For the first time last night, I told my parents about the threats that I have received in this work.
It’s not a conversation that I’ve ever wanted to bring up with them, because a mother’s desire to protect her child doesn’t stop when she becomes a grandmother.
Mom’s face drew in as I spoke.
I started at the beginning, with the threats that I had received in the first years of the work, the defamation that I endured and the meeting with an allergist that gave me the courage to move on. He had testified in FDA subcommittee meetings. His face was as white as a ghost when I shared what had happened to me. “You don’t want to mess with this,” he said. Fear came out of his every pore. How could I not tell this story?
As we left his office that day, turning down the hallway to the elevators that led to the lobby of the children’s hospital in which he worked, there were children with cancer everywhere. They were being drawn in little red wagons with rods attached for their IV drips. Like little boats in an ocean. How could I not tell this story? I have to tell this story, I thought, so on I went. Never once, in the nine years since, forgetting the look on that doctor’s face. It was as if he had seen a ghost.
The defamation continued, but so did the downward spiral of the health of one of our boys, so I continued on, like a soldier or a marathon runner, one foot in front of the other, each day as it came, not knowing where the slander would come from next. In 2007, he was hospitalized, and my commitment to the work began at a level that was deeper than anything I had ever known.
Within a year, I was interviewed by a New York Times food writer who said, “You are their worst nightmare.” And the defamation began in earnest when Random House announced that I would be writing a book. Accusations flew from everywhere. I was a “PR whore”, in it for the celebrity, why would anyone listen to a mother?
My mail was tampered with. What were they looking for?
I had earned a full scholarship to business school and graduated as the top woman in my class before working on a team that managed billions in assets as an equity analyst. Just because someone hadn’t bothered to learn my background didn’t mean that it didn’t exist. Every case study in business school, every exam and time spent managing the a fund for the endowment committee still held. I’d done the work. Let them talk .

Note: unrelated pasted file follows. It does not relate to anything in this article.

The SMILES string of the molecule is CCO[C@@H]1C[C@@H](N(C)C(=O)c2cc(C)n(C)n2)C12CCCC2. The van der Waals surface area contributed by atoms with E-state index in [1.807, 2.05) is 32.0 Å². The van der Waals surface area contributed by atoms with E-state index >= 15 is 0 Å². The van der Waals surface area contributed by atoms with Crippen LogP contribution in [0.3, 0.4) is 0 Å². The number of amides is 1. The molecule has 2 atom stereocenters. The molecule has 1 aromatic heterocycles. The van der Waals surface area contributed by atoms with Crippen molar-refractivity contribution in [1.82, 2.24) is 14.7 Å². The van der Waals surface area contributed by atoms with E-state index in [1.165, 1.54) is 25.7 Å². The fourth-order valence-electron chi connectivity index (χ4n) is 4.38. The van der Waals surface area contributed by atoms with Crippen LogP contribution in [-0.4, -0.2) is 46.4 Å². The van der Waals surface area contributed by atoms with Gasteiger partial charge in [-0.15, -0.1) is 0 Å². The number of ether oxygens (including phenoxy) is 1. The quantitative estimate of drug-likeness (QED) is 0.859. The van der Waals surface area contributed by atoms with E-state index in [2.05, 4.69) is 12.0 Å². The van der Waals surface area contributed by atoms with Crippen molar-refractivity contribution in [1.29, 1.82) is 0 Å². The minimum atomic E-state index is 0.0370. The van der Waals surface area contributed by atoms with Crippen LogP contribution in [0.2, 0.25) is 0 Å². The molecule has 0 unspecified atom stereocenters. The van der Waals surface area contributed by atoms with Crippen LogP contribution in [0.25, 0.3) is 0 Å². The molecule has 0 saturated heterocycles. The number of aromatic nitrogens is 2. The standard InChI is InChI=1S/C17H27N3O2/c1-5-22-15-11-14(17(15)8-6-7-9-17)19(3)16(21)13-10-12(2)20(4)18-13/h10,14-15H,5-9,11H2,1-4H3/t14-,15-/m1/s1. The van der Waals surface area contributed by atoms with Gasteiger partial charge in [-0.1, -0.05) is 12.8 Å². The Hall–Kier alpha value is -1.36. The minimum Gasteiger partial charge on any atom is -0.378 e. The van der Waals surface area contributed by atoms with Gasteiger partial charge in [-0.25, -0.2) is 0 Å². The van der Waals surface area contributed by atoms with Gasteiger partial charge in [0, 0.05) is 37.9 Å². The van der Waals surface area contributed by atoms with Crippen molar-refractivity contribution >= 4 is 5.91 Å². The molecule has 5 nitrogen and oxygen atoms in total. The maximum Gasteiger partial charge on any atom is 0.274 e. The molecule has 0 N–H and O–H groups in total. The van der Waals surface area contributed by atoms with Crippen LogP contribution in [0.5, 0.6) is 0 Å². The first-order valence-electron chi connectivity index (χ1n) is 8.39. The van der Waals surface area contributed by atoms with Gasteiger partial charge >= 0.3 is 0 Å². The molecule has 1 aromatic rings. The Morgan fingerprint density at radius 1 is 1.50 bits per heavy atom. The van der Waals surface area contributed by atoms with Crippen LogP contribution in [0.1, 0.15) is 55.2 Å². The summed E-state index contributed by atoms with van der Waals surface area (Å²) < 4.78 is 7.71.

And then came the threats from Kraft and Burger King. I remember the day I learned of them, sitting in the office of a friend. It was in July 2010. I stared across at him, “They know who I am,” I said. He almost laughed. “Yes, they know who you are.”
Terrified didn’t even begin to describe the feeling.
A year later, I delivered a TEDx talk that sent a scientist working at an ag school funded by Monsanto into orbit. And the stalking, defamation and slander continued.
As I told my parents about all of it, I told them about what happens on social media, how I show the children the bullying and use it as a lesson. “Do I believe what these anonymous people say about me? People that may not even be using their real names? People who won’t disclose their background or who funds their work? Or do I believe what I know to be true about the work that I have done, and that for my entire life, I have done the work? As an analyst that covered the food industry, as a business school student and at everything I have ever thrown myself into?”
It’s not even a question.
I told my parents about the Arctic seed vault, the Svalbard Global Seed Vault, on a remote island in the Arctic Circle, that received inaugural shipments of 100 million seeds that originated in over 100 countries, and how it is there to protect seed diversity perhaps as a hedge against genetically engineered foods and the monoculture of soy and corn that it has produced, “with the deposits ranging from unique varieties of major African and Asian food staples such as maize, rice, wheat, cowpea, and sorghum to European and South American varieties of eggplant, lettuce, barley, and potato, the first deposits into the seed vault represent the most comprehensive and diverse collection of food crop seeds being held anywhere in the world.”
“Scary,” was all Mom could say. Here eyes were locked on me. I don’t know if she was talking about what had happened to me or the seed vault.
“Don’t you worry that these stalkers are doing anything they can for attention?” She was talking about me.
I paused, looking her in the eyes but feeling her in my heart.
“Mom, I couldn’t not do this. I learned too much, from scientists who were threatened, about studies that weren’t being done, about what countries around the world were doing to protect children. There was something in that doctor’s eyes back in the Children’s Hospital that first year that showed me what would happen if I turned my back. If I had done nothing, this would have become a cancer in me….
I found love, courage and faith to move through it.”
My grandfather had been a preacher, Mom’s dad, and for some reason in that moment, I thought about the quote from Martin Luther King, Jr.: “Take the first step in faith. You don’t have to see the whole staircase, just take the first step.”
I do this work because I have a dream that my four children will one day live in a nation…where they will have the right to know what is in the food that they are eating as children around the world do.
In order for that to happen, we must have the faith, courage and love to continue on.
This is written in memory of Mark Pittman, an investigative reporter at Bloomberg News, that I met with in 2009.